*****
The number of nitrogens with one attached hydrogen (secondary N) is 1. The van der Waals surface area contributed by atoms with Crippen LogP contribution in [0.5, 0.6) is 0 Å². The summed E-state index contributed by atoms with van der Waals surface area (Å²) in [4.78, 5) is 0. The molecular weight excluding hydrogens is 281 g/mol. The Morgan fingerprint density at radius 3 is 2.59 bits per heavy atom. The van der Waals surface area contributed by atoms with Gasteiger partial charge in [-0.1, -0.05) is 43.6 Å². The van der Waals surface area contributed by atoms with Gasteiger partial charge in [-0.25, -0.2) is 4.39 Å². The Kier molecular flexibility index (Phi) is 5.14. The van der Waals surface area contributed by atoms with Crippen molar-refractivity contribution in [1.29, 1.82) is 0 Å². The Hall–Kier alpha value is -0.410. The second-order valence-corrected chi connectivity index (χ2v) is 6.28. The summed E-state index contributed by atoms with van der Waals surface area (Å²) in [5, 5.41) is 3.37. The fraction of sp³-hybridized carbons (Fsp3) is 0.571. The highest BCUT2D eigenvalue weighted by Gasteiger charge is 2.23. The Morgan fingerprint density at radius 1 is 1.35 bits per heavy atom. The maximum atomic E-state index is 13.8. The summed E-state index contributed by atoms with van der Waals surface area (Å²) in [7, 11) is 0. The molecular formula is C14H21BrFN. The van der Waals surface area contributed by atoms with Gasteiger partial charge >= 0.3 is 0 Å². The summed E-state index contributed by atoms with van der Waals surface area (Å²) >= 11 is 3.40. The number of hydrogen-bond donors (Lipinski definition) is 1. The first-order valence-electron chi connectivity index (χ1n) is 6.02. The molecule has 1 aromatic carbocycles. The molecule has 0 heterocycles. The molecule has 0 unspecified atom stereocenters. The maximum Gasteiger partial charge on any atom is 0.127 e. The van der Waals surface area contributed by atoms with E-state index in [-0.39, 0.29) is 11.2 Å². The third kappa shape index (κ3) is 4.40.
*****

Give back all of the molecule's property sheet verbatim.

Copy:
The number of nitrogens with one attached hydrogen (secondary N) is 1. The van der Waals surface area contributed by atoms with Crippen LogP contribution in [0.5, 0.6) is 0 Å². The summed E-state index contributed by atoms with van der Waals surface area (Å²) in [4.78, 5) is 0. The molecular weight excluding hydrogens is 281 g/mol. The Morgan fingerprint density at radius 3 is 2.59 bits per heavy atom. The van der Waals surface area contributed by atoms with Gasteiger partial charge in [-0.1, -0.05) is 43.6 Å². The van der Waals surface area contributed by atoms with Gasteiger partial charge in [-0.25, -0.2) is 4.39 Å². The Kier molecular flexibility index (Phi) is 5.14. The van der Waals surface area contributed by atoms with Crippen molar-refractivity contribution in [1.29, 1.82) is 0 Å². The Hall–Kier alpha value is -0.410. The second-order valence-corrected chi connectivity index (χ2v) is 6.28. The summed E-state index contributed by atoms with van der Waals surface area (Å²) in [5, 5.41) is 3.37. The fraction of sp³-hybridized carbons (Fsp3) is 0.571. The highest BCUT2D eigenvalue weighted by Gasteiger charge is 2.23. The Morgan fingerprint density at radius 1 is 1.35 bits per heavy atom. The maximum atomic E-state index is 13.8. The summed E-state index contributed by atoms with van der Waals surface area (Å²) in [7, 11) is 0. The molecular formula is C14H21BrFN. The van der Waals surface area contributed by atoms with Gasteiger partial charge >= 0.3 is 0 Å². The summed E-state index contributed by atoms with van der Waals surface area (Å²) >= 11 is 3.40. The number of hydrogen-bond donors (Lipinski definition) is 1. The first-order valence-electron chi connectivity index (χ1n) is 6.02. The molecule has 1 aromatic carbocycles. The molecule has 0 heterocycles. The molecule has 0 unspecified atom stereocenters. The maximum Gasteiger partial charge on any atom is 0.127 e. The van der Waals surface area contributed by atoms with E-state index in [-0.39, 0.29) is 11.2 Å². The third kappa shape index (κ3) is 4.40.